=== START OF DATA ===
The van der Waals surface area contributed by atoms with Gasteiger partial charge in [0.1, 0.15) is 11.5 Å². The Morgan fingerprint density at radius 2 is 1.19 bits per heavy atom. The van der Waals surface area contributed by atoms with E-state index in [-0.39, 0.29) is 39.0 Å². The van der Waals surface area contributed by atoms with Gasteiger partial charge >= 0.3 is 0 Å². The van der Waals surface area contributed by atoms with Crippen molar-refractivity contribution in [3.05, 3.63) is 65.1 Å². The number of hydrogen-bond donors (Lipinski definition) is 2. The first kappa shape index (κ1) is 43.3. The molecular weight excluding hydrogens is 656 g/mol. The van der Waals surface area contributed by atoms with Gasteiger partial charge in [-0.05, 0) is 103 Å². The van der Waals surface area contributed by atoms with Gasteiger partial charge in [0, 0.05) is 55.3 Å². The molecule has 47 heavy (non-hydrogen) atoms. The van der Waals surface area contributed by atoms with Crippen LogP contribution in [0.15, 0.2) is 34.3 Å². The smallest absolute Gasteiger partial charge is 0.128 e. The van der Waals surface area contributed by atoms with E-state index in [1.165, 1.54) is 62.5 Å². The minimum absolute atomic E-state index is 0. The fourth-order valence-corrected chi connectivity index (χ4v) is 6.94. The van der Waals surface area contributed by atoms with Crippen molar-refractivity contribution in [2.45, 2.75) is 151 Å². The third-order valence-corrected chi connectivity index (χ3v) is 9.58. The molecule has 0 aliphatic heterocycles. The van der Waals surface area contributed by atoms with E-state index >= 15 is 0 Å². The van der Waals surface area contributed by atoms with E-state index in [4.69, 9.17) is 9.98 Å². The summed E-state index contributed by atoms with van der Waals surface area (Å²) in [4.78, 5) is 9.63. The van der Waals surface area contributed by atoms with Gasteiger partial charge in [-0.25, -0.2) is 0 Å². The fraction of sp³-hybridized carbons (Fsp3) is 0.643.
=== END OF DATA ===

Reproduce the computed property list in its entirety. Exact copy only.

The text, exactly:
The van der Waals surface area contributed by atoms with Gasteiger partial charge in [0.1, 0.15) is 11.5 Å². The Morgan fingerprint density at radius 2 is 1.19 bits per heavy atom. The van der Waals surface area contributed by atoms with E-state index in [-0.39, 0.29) is 39.0 Å². The van der Waals surface area contributed by atoms with Gasteiger partial charge >= 0.3 is 0 Å². The van der Waals surface area contributed by atoms with Crippen molar-refractivity contribution in [3.05, 3.63) is 65.1 Å². The number of hydrogen-bond donors (Lipinski definition) is 2. The first kappa shape index (κ1) is 43.3. The molecular weight excluding hydrogens is 656 g/mol. The van der Waals surface area contributed by atoms with Gasteiger partial charge in [-0.05, 0) is 103 Å². The van der Waals surface area contributed by atoms with Gasteiger partial charge in [0, 0.05) is 55.3 Å². The molecule has 47 heavy (non-hydrogen) atoms. The van der Waals surface area contributed by atoms with Crippen LogP contribution in [0.15, 0.2) is 34.3 Å². The smallest absolute Gasteiger partial charge is 0.128 e. The van der Waals surface area contributed by atoms with E-state index in [1.165, 1.54) is 62.5 Å². The minimum absolute atomic E-state index is 0. The fourth-order valence-corrected chi connectivity index (χ4v) is 6.94. The van der Waals surface area contributed by atoms with Crippen molar-refractivity contribution in [2.45, 2.75) is 151 Å². The third-order valence-corrected chi connectivity index (χ3v) is 9.58. The molecule has 0 aliphatic heterocycles. The van der Waals surface area contributed by atoms with E-state index >= 15 is 0 Å². The van der Waals surface area contributed by atoms with E-state index in [4.69, 9.17) is 9.98 Å². The summed E-state index contributed by atoms with van der Waals surface area (Å²) in [4.78, 5) is 9.63. The van der Waals surface area contributed by atoms with Gasteiger partial charge in [-0.25, -0.2) is 0 Å². The fraction of sp³-hybridized carbons (Fsp3) is 0.643.